Wildfires continue in California as Gov. Newsom calls on reinforcements
Six people have been killed and at least 43 injured, including some firefighters, in massive wildfires that have burned homes and forests in Northern California and devastated its oldest state park.
With more than 500 fires burning out of control Saturday in the state with no end in sight, Gov. Gavin Newsom called on Australia and Canada to send in reinforcements for the 12,000 local firefighters trying to contain the disaster.
An area the size of Rhode Island has already burned down in northern California, Newsom said.
Hundreds of buildings have burned down in the last few days. Thousands more are in danger, the BBC reported Saturday.
Dashcam video showed terrified residents driving through the flames and heavy smoke of the Hennessey Fire in Napa County. Burning trees seemed close to falling over, the Daily Mail reported.
Many of the ancient trees at Big Basin Redwoods State Park were charred and endured extensive damage from the CZU Lightning Complex Fire in Santa Cruz that started Tuesday, CNN reported Saturday.
The “Global SuperTanker” Services LLC’s B747-400 — the world’s biggest firefighting plane — was deployed to the Walbridge Fire in Sonoma County on Friday, the San Francisco Chronicle reported. The SuperTanker lets loose 20,000 gallons of water or fire retardant in a single drop.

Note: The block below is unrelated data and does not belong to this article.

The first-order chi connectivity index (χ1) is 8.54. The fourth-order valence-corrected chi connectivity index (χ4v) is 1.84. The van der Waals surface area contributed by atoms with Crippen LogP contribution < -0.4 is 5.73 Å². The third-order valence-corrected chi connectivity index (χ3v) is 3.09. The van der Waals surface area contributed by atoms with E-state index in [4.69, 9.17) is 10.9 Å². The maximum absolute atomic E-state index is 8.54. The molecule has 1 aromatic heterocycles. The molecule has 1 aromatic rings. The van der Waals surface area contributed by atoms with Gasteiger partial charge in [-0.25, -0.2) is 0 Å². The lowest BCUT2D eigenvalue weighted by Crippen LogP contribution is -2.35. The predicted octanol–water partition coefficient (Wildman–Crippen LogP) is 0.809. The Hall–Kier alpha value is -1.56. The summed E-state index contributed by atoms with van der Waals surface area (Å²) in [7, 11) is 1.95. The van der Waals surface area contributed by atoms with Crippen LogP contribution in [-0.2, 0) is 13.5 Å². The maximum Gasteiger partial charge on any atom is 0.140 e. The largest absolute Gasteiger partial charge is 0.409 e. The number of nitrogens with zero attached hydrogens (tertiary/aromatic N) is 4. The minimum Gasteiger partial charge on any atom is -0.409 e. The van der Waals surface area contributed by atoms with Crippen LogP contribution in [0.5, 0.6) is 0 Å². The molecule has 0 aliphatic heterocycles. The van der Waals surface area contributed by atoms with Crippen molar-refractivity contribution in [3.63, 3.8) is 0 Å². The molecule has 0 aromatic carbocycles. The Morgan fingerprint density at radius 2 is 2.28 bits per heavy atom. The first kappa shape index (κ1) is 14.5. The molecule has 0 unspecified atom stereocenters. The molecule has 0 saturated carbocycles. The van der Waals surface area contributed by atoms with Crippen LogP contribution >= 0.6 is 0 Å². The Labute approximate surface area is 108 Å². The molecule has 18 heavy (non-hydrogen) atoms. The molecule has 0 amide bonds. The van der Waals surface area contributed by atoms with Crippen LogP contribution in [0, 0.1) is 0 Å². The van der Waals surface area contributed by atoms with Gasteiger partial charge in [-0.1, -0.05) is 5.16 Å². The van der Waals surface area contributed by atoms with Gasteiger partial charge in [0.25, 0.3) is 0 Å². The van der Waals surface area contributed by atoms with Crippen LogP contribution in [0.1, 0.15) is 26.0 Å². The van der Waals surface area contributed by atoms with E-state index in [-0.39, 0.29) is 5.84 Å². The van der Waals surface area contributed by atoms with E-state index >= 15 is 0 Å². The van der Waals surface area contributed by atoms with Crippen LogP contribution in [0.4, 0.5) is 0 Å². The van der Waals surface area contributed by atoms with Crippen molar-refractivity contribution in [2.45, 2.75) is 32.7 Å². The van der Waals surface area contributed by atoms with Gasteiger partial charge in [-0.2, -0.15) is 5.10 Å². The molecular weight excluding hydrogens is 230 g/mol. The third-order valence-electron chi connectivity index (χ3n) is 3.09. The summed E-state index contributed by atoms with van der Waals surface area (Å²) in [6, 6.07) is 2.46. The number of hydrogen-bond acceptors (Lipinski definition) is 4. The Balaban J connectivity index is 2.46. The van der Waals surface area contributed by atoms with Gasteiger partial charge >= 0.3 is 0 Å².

Some of the estimated 560 fires had doubled in size in one day, forcing 175,000 residents to evacuate, officials said Friday. The worst fires are in the mountains south and east of San Francisco.
“These fires are stretching our resources, our personnel,” Newsom said. “We simply haven’t seen anything like this in many, many years.”
The fires have been fueled by strong winds and are moving close to bigger towns like Santa Cruz where flames came within a mile of the University of California Santa Cruz campus.
Newsom has asked President Donald Trump to sign a major disaster declaration.
More than 12,000 dry lightning strikes started the fires during a historic heat wave that saw Death Valley record some of the hottest temperatures in history.
“These lightning strikes came the exact week that we were experiencing some of the hottest temperatures ever recorded in human history — 130-degree temperatures in the southern part of the state of California,” Newsom said. “These fires are stretching our resources, stretching our personnel.”
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